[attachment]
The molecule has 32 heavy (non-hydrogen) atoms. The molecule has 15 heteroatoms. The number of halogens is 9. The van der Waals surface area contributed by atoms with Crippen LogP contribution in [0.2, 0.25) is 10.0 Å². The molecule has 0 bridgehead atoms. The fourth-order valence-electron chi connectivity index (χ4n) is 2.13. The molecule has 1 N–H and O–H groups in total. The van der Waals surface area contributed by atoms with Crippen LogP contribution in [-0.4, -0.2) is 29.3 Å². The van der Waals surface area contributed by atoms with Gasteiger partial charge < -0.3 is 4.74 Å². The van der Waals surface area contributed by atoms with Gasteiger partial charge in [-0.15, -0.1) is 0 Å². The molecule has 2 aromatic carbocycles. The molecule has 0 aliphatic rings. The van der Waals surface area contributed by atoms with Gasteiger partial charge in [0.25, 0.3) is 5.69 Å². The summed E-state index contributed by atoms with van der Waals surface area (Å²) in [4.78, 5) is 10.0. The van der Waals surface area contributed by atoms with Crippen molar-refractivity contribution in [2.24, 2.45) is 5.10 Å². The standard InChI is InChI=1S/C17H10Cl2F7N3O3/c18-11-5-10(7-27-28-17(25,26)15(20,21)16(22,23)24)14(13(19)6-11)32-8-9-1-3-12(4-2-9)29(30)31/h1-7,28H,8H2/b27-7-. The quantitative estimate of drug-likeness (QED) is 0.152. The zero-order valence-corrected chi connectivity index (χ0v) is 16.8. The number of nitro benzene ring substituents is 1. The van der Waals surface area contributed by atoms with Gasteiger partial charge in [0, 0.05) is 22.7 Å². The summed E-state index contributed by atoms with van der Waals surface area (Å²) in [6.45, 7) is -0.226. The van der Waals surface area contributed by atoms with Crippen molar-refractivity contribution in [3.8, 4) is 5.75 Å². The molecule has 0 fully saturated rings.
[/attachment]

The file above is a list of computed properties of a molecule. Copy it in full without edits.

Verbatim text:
The molecule has 32 heavy (non-hydrogen) atoms. The molecule has 15 heteroatoms. The number of halogens is 9. The van der Waals surface area contributed by atoms with Crippen LogP contribution in [0.2, 0.25) is 10.0 Å². The molecule has 0 bridgehead atoms. The fourth-order valence-electron chi connectivity index (χ4n) is 2.13. The molecule has 1 N–H and O–H groups in total. The van der Waals surface area contributed by atoms with Crippen LogP contribution in [-0.4, -0.2) is 29.3 Å². The van der Waals surface area contributed by atoms with Gasteiger partial charge < -0.3 is 4.74 Å². The van der Waals surface area contributed by atoms with Gasteiger partial charge in [-0.15, -0.1) is 0 Å². The molecule has 2 aromatic carbocycles. The molecule has 0 aliphatic rings. The van der Waals surface area contributed by atoms with Gasteiger partial charge in [0.25, 0.3) is 5.69 Å². The summed E-state index contributed by atoms with van der Waals surface area (Å²) in [4.78, 5) is 10.0. The van der Waals surface area contributed by atoms with Crippen molar-refractivity contribution in [2.24, 2.45) is 5.10 Å². The standard InChI is InChI=1S/C17H10Cl2F7N3O3/c18-11-5-10(7-27-28-17(25,26)15(20,21)16(22,23)24)14(13(19)6-11)32-8-9-1-3-12(4-2-9)29(30)31/h1-7,28H,8H2/b27-7-. The quantitative estimate of drug-likeness (QED) is 0.152. The zero-order valence-corrected chi connectivity index (χ0v) is 16.8. The number of nitro benzene ring substituents is 1. The van der Waals surface area contributed by atoms with Gasteiger partial charge in [0, 0.05) is 22.7 Å². The summed E-state index contributed by atoms with van der Waals surface area (Å²) in [6.45, 7) is -0.226. The van der Waals surface area contributed by atoms with Crippen molar-refractivity contribution in [3.8, 4) is 5.75 Å². The molecule has 0 fully saturated rings.